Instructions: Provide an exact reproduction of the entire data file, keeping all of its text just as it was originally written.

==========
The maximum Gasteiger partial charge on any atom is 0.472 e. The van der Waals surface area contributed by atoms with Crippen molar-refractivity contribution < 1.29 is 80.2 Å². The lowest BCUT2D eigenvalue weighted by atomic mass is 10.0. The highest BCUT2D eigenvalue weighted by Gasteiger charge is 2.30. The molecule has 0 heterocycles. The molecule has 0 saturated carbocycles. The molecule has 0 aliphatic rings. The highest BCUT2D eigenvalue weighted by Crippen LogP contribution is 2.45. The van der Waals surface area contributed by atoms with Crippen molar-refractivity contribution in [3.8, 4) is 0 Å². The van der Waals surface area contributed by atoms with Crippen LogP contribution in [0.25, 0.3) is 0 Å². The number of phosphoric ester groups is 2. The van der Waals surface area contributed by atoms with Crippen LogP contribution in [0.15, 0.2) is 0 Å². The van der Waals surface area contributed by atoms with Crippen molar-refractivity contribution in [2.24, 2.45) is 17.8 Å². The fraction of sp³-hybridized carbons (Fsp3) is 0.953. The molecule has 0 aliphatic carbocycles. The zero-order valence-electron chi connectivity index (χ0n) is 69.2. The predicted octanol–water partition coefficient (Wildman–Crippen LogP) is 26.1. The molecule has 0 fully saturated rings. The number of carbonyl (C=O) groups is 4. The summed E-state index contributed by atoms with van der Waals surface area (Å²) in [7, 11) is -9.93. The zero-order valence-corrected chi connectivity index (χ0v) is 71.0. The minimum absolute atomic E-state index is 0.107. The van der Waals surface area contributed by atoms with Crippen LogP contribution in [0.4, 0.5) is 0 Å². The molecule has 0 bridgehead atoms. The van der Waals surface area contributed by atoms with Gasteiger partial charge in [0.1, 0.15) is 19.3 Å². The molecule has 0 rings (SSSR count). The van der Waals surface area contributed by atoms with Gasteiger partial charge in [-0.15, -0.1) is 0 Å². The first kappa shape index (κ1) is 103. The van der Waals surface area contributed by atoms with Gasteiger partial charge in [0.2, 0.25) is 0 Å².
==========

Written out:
The maximum Gasteiger partial charge on any atom is 0.472 e. The van der Waals surface area contributed by atoms with Crippen molar-refractivity contribution < 1.29 is 80.2 Å². The lowest BCUT2D eigenvalue weighted by atomic mass is 10.0. The highest BCUT2D eigenvalue weighted by Gasteiger charge is 2.30. The molecule has 0 heterocycles. The molecule has 0 saturated carbocycles. The molecule has 0 aliphatic rings. The highest BCUT2D eigenvalue weighted by Crippen LogP contribution is 2.45. The van der Waals surface area contributed by atoms with Crippen molar-refractivity contribution in [3.8, 4) is 0 Å². The van der Waals surface area contributed by atoms with Crippen LogP contribution in [0.25, 0.3) is 0 Å². The number of phosphoric ester groups is 2. The van der Waals surface area contributed by atoms with Crippen LogP contribution in [0.15, 0.2) is 0 Å². The van der Waals surface area contributed by atoms with Crippen molar-refractivity contribution in [2.24, 2.45) is 17.8 Å². The fraction of sp³-hybridized carbons (Fsp3) is 0.953. The molecule has 0 aliphatic carbocycles. The zero-order valence-electron chi connectivity index (χ0n) is 69.2. The predicted octanol–water partition coefficient (Wildman–Crippen LogP) is 26.1. The molecule has 0 fully saturated rings. The number of carbonyl (C=O) groups is 4. The summed E-state index contributed by atoms with van der Waals surface area (Å²) in [7, 11) is -9.93. The zero-order valence-corrected chi connectivity index (χ0v) is 71.0. The minimum absolute atomic E-state index is 0.107. The van der Waals surface area contributed by atoms with Crippen LogP contribution in [0.4, 0.5) is 0 Å². The molecule has 0 bridgehead atoms. The van der Waals surface area contributed by atoms with Gasteiger partial charge in [0.1, 0.15) is 19.3 Å². The molecule has 0 rings (SSSR count). The van der Waals surface area contributed by atoms with Gasteiger partial charge in [-0.15, -0.1) is 0 Å². The first kappa shape index (κ1) is 103. The van der Waals surface area contributed by atoms with Gasteiger partial charge in [0.2, 0.25) is 0 Å².